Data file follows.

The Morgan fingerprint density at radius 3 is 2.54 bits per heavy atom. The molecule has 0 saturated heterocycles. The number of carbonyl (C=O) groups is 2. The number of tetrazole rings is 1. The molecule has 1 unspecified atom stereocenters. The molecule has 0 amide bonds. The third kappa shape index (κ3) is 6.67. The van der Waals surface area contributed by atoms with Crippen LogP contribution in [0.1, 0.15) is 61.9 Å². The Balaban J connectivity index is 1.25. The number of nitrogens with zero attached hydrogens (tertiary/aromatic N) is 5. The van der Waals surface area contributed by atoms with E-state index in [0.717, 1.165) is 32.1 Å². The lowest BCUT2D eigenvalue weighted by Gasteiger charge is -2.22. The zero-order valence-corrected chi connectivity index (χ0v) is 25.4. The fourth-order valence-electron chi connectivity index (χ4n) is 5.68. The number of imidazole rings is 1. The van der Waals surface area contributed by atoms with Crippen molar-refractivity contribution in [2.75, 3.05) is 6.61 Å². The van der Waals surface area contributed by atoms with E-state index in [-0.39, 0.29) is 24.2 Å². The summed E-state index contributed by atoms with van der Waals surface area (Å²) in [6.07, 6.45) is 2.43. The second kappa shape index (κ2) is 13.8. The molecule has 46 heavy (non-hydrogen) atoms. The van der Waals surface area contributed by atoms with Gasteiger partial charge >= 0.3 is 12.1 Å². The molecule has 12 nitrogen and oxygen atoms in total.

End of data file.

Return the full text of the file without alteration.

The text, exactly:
The Morgan fingerprint density at radius 3 is 2.54 bits per heavy atom. The molecule has 0 saturated heterocycles. The number of carbonyl (C=O) groups is 2. The number of tetrazole rings is 1. The molecule has 1 unspecified atom stereocenters. The molecule has 0 amide bonds. The third kappa shape index (κ3) is 6.67. The van der Waals surface area contributed by atoms with Crippen LogP contribution in [0.1, 0.15) is 61.9 Å². The Balaban J connectivity index is 1.25. The number of nitrogens with zero attached hydrogens (tertiary/aromatic N) is 5. The van der Waals surface area contributed by atoms with E-state index in [0.717, 1.165) is 32.1 Å². The lowest BCUT2D eigenvalue weighted by Gasteiger charge is -2.22. The zero-order valence-corrected chi connectivity index (χ0v) is 25.4. The fourth-order valence-electron chi connectivity index (χ4n) is 5.68. The number of imidazole rings is 1. The van der Waals surface area contributed by atoms with Crippen molar-refractivity contribution in [2.75, 3.05) is 6.61 Å². The van der Waals surface area contributed by atoms with E-state index in [-0.39, 0.29) is 24.2 Å². The summed E-state index contributed by atoms with van der Waals surface area (Å²) in [6.07, 6.45) is 2.43. The second kappa shape index (κ2) is 13.8. The molecule has 46 heavy (non-hydrogen) atoms. The van der Waals surface area contributed by atoms with Gasteiger partial charge >= 0.3 is 12.1 Å². The molecule has 12 nitrogen and oxygen atoms in total.